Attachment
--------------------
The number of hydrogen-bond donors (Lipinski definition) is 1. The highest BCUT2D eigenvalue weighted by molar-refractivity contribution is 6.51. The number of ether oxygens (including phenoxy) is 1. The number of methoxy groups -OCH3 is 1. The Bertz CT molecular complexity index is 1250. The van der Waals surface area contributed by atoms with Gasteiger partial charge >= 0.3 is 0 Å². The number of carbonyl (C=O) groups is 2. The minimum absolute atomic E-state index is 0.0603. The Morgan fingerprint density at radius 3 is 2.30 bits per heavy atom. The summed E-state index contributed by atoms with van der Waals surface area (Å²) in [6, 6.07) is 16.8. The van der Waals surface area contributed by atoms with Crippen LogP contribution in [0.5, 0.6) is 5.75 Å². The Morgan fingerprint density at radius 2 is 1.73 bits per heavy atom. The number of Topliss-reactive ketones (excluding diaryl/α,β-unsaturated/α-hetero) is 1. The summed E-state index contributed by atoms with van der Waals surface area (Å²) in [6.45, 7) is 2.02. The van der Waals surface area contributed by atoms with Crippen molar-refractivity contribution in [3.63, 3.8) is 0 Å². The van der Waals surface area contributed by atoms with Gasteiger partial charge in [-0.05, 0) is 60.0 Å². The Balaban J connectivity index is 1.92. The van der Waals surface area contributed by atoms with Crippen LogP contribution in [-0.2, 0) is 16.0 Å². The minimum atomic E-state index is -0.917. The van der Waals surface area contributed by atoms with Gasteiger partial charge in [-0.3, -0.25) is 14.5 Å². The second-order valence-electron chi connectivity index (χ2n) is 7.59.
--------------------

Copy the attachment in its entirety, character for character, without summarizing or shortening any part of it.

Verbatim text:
The number of hydrogen-bond donors (Lipinski definition) is 1. The highest BCUT2D eigenvalue weighted by molar-refractivity contribution is 6.51. The number of ether oxygens (including phenoxy) is 1. The number of methoxy groups -OCH3 is 1. The Bertz CT molecular complexity index is 1250. The van der Waals surface area contributed by atoms with Gasteiger partial charge >= 0.3 is 0 Å². The number of carbonyl (C=O) groups is 2. The minimum absolute atomic E-state index is 0.0603. The Morgan fingerprint density at radius 3 is 2.30 bits per heavy atom. The summed E-state index contributed by atoms with van der Waals surface area (Å²) in [6, 6.07) is 16.8. The van der Waals surface area contributed by atoms with Crippen LogP contribution in [0.5, 0.6) is 5.75 Å². The Morgan fingerprint density at radius 2 is 1.73 bits per heavy atom. The number of Topliss-reactive ketones (excluding diaryl/α,β-unsaturated/α-hetero) is 1. The summed E-state index contributed by atoms with van der Waals surface area (Å²) in [6.45, 7) is 2.02. The van der Waals surface area contributed by atoms with Crippen molar-refractivity contribution in [3.63, 3.8) is 0 Å². The van der Waals surface area contributed by atoms with Gasteiger partial charge in [-0.05, 0) is 60.0 Å². The Balaban J connectivity index is 1.92. The van der Waals surface area contributed by atoms with Crippen LogP contribution in [-0.2, 0) is 16.0 Å². The minimum atomic E-state index is -0.917. The van der Waals surface area contributed by atoms with Gasteiger partial charge in [-0.3, -0.25) is 14.5 Å². The second-order valence-electron chi connectivity index (χ2n) is 7.59.